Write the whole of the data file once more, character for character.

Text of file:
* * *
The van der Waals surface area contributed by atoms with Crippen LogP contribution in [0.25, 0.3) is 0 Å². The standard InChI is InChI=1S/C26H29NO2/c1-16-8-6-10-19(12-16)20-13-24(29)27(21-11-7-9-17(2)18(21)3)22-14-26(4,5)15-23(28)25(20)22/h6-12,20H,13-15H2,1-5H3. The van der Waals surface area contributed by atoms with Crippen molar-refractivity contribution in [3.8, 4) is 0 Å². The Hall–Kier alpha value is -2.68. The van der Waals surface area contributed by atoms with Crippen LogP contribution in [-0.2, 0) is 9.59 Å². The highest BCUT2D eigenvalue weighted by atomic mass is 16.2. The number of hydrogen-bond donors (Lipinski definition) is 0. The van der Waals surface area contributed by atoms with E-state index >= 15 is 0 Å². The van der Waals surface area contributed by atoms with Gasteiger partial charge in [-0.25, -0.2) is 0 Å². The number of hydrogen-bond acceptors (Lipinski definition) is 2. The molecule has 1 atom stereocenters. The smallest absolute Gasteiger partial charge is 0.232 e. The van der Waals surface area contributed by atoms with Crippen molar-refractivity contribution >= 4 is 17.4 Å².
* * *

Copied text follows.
The van der Waals surface area contributed by atoms with Crippen LogP contribution in [0.25, 0.3) is 0 Å². The standard InChI is InChI=1S/C26H29NO2/c1-16-8-6-10-19(12-16)20-13-24(29)27(21-11-7-9-17(2)18(21)3)22-14-26(4,5)15-23(28)25(20)22/h6-12,20H,13-15H2,1-5H3. The van der Waals surface area contributed by atoms with Crippen molar-refractivity contribution in [3.8, 4) is 0 Å². The Hall–Kier alpha value is -2.68. The van der Waals surface area contributed by atoms with Crippen LogP contribution in [-0.2, 0) is 9.59 Å². The highest BCUT2D eigenvalue weighted by atomic mass is 16.2. The number of hydrogen-bond donors (Lipinski definition) is 0. The van der Waals surface area contributed by atoms with E-state index >= 15 is 0 Å². The van der Waals surface area contributed by atoms with Gasteiger partial charge in [-0.25, -0.2) is 0 Å². The number of hydrogen-bond acceptors (Lipinski definition) is 2. The molecule has 1 atom stereocenters. The smallest absolute Gasteiger partial charge is 0.232 e. The van der Waals surface area contributed by atoms with Crippen molar-refractivity contribution >= 4 is 17.4 Å².